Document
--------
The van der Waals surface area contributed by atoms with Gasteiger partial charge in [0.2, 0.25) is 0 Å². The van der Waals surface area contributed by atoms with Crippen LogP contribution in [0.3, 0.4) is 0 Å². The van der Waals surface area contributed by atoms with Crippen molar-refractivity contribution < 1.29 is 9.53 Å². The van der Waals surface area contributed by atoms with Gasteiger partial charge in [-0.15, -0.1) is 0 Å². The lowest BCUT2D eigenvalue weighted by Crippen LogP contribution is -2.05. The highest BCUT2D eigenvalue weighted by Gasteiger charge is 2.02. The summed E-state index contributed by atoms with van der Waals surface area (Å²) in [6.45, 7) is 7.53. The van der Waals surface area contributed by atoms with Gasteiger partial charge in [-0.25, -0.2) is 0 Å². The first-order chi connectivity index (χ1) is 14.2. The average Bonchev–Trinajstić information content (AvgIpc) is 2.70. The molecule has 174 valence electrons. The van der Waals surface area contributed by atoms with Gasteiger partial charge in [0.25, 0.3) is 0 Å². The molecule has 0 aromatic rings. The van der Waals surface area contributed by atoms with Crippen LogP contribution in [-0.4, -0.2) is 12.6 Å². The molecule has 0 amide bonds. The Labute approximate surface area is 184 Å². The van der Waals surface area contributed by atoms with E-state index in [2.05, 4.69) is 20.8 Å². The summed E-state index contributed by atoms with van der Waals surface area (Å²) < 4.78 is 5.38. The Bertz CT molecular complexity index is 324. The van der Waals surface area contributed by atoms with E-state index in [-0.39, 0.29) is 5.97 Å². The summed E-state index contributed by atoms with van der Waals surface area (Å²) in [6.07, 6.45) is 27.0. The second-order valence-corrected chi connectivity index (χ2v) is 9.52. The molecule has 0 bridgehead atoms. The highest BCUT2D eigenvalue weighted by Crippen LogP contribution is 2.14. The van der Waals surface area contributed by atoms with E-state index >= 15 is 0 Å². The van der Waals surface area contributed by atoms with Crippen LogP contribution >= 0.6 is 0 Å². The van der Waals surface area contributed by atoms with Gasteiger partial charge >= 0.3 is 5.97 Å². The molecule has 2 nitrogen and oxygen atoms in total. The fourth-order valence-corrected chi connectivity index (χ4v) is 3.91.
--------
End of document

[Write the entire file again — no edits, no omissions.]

The van der Waals surface area contributed by atoms with Gasteiger partial charge in [0.2, 0.25) is 0 Å². The van der Waals surface area contributed by atoms with Crippen LogP contribution in [0.3, 0.4) is 0 Å². The van der Waals surface area contributed by atoms with Crippen molar-refractivity contribution < 1.29 is 9.53 Å². The van der Waals surface area contributed by atoms with Gasteiger partial charge in [-0.15, -0.1) is 0 Å². The lowest BCUT2D eigenvalue weighted by Crippen LogP contribution is -2.05. The highest BCUT2D eigenvalue weighted by Gasteiger charge is 2.02. The summed E-state index contributed by atoms with van der Waals surface area (Å²) in [6.45, 7) is 7.53. The van der Waals surface area contributed by atoms with Gasteiger partial charge in [-0.25, -0.2) is 0 Å². The first-order chi connectivity index (χ1) is 14.2. The average Bonchev–Trinajstić information content (AvgIpc) is 2.70. The molecule has 174 valence electrons. The van der Waals surface area contributed by atoms with Gasteiger partial charge in [0.25, 0.3) is 0 Å². The molecule has 0 aromatic rings. The van der Waals surface area contributed by atoms with Crippen LogP contribution in [-0.4, -0.2) is 12.6 Å². The molecule has 0 amide bonds. The Labute approximate surface area is 184 Å². The van der Waals surface area contributed by atoms with E-state index in [2.05, 4.69) is 20.8 Å². The summed E-state index contributed by atoms with van der Waals surface area (Å²) < 4.78 is 5.38. The Bertz CT molecular complexity index is 324. The van der Waals surface area contributed by atoms with E-state index in [-0.39, 0.29) is 5.97 Å². The summed E-state index contributed by atoms with van der Waals surface area (Å²) in [6.07, 6.45) is 27.0. The second-order valence-corrected chi connectivity index (χ2v) is 9.52. The molecule has 0 bridgehead atoms. The highest BCUT2D eigenvalue weighted by Crippen LogP contribution is 2.14. The van der Waals surface area contributed by atoms with E-state index >= 15 is 0 Å². The van der Waals surface area contributed by atoms with Crippen LogP contribution >= 0.6 is 0 Å². The van der Waals surface area contributed by atoms with Gasteiger partial charge >= 0.3 is 5.97 Å². The molecule has 2 nitrogen and oxygen atoms in total. The fourth-order valence-corrected chi connectivity index (χ4v) is 3.91.